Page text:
After Five Years, Wounded Veteran Prepares to Leave Walter Reed
Adam Keys is scheduled to move into a new 'smart home' in the Annapolis area later this month
Sgt. Adam Keys arrives at the ceremony to dedicate his new home in Crownsville on July 1.
Louis Enriquez/Tunnel to Towers Foundation
Army Sgt. Adam Keys, who has been one of the longest-term residents at Walter Reed National Military Medical Center in Bethesda, now has a home of his own.
Keys endured more than 130 surgeries and has spent five years at Walter Reed recovering from injuries he suffered when an improvised explosive device detonated near his vehicle in Afghanistan in 2010. On July 1, he received the keys to a new “smart home” in Crownsville, just outside of Annapolis.
Keys received a hero’s welcome at a dedication ceremony for the home last week. More than 100 of Keys’ family, friends and supporters were in attendance. Congressman Charlie Dent, who represents the Pennsylvania town where Keys spent part of his childhood, gave Keys a flag that flew over the Capitol and Woody Johnson, owner of the New York Jets, invited Keys to the Jets’ home opener this fall, according to a recap of the event in the Pennsylvania paper The Morning Call.
“It was awesome,” Keys said Tuesday. “This house is perfect. I’m in a wheelchair the majority of the time and it’s made specifically for me.”
The new home includes automated windows, controllable cabinet shelves, a cook stove that can be lowered, and other features designed to help Keys, 31, regain an independent lifestyle. Each feature can be controlled by an iPad.
Keys said he’ll move into the home in about a week and a half.
Photos: Adam Keys enters his new home (left). A giant American flag is removed to reveal Keys' new house at the ceremony (right). Photos credit: Louis Enriquez/ Tunnel to Towers Foundation
“They built an amazing home,” Julie Keys, Adam’s mother, said.
Julie Keys has helped Adam recover while he was living in quarters for injured veterans at the Bethesda medical center for the past five years. Keys lost both his legs and part of his left arm due to the explosion. His recovery and the loss of his best friend, Jesse Reed, in the explosion was detailed in a 2014 Bethesda Magazine article.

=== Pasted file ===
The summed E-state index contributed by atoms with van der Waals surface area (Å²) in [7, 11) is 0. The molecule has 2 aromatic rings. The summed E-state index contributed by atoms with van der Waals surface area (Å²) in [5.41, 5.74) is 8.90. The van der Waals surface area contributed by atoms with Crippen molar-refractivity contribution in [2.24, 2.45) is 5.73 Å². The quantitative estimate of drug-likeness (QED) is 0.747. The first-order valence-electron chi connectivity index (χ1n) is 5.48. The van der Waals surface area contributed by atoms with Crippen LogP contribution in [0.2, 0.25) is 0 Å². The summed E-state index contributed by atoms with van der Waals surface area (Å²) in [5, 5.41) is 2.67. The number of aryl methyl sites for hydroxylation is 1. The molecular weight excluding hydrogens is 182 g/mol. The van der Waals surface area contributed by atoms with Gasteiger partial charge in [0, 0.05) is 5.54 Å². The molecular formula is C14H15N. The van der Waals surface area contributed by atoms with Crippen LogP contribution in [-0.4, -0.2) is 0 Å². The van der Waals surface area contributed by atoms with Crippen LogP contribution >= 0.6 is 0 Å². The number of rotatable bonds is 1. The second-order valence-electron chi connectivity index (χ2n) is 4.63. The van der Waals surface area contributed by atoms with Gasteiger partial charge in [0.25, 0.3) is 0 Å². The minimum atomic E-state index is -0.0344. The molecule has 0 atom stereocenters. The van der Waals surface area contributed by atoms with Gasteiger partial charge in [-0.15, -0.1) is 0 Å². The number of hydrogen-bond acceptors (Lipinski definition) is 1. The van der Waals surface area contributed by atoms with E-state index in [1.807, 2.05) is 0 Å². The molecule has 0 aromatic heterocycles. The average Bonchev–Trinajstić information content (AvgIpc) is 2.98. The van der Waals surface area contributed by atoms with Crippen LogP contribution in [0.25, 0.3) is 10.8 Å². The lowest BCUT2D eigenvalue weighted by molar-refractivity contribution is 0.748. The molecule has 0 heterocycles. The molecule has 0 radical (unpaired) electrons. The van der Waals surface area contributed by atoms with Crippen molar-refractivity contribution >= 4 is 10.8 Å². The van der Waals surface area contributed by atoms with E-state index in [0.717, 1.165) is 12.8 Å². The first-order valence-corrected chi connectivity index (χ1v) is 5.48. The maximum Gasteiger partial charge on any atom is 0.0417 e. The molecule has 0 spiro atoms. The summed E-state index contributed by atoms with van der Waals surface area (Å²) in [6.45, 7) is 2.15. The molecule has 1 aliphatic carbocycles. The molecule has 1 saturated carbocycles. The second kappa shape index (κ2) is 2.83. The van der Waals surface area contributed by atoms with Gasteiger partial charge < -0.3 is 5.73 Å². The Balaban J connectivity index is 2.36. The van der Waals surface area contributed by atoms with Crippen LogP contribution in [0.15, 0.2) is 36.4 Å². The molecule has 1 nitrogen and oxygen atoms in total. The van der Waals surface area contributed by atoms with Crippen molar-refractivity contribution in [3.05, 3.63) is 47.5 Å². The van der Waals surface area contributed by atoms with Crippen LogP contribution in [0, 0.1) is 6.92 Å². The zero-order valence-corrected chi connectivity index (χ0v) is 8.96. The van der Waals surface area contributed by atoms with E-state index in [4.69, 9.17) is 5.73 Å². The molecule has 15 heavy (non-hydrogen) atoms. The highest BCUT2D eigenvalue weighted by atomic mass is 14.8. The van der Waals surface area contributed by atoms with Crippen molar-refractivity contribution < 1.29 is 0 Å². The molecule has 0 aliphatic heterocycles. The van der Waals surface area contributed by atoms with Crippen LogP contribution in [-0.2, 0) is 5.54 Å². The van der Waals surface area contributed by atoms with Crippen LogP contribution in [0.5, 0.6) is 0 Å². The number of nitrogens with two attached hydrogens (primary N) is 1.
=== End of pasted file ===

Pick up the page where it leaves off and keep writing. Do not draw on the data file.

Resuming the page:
Julie and Adam’s father, Stephen, will help Adam move into his new home. “My husband and I will be moving in with him for a short time,” Julie said. “I think that’s more for me than him.”
She added that they plan to find a home near Adam’s house. “It’s going to be awesome to be in a home, and sit on the deck and barbecue,” Julie said. “To do all those little things that we all take for granted, which I never will again.”
Adam Keys said living in his new home will help him regain a sense of independence and represents a key point in his recovery.
“It’s going to take a huge burden off my family,” Keys said. “I’ll be all on my own. They’ve helped me along the way, but no one wants to live with their parents forever.
"I see the light at the end of the tunnel for sure. It’s been a long haul.”
Keys said he was attracted to the Annapolis area after making about 20 to 25 trips there while being treated at Walter Reed. He’s made a number of friends in the area and found that it resembles his hometown of Halifax, Nova Scotia. Keys moved to Pennsylvania from Halifax when he was in grade school. After graduating high school, he received his green card and joined the U.S. Army.
Keys is scheduled to retire July 27 from the Army and will begin a new life in the Crownsville home. “It will be just over five years,” Keys said. “It’s hard to keep my eye on the prize, but I’m glad I did.”
He said he’s adjusting well to his prosthetics—which he uses to stand and walk. He said he recently spent 12 hours wearing them. One of the reasons he chose to live in Crownsville is its proximity to Walter Reed, in case he needs to return for adjustments to the prosthetics.
Johnson, the New York Jets owner, and actor Gary Sinise—who played wounded veteran Lt. Dan Taylor in the movie Forrest Gump—helped pay for Keys’ home, which was built through a joint effort by the Gary Sinise Foundation and the Stephen Siller Tunnel to Towers Foundation.
The Siller Foundation was founded in honor of Siller, a New York City firefighter who died in the Sept. 11, 2001, attacks on the World Trade Center. Both organizations help to build smart homes for wounded veterans and first responders.
“I can’t thank them enough for what they’ve done and everyone who has supported me along the way,” Keys said. He added that he’s excited to attend the opening game for the Jets—his favorite team.
“I think they’re playing the [Cleveland] Browns, I’ll be up for that,” Keys said.
Adam Keys standing and addressing the crowd at the ceremony. Credit: Louis Enriquez/ Tunnel to Towers Foundation
Jets owner Woody Johnson, who provided funds to help build the house, speaks at the ceremony. Johnson invited Keys to attend the Jets 2015 opener. Credit: Louis Enriquez/ Tunnel to Towers Foundation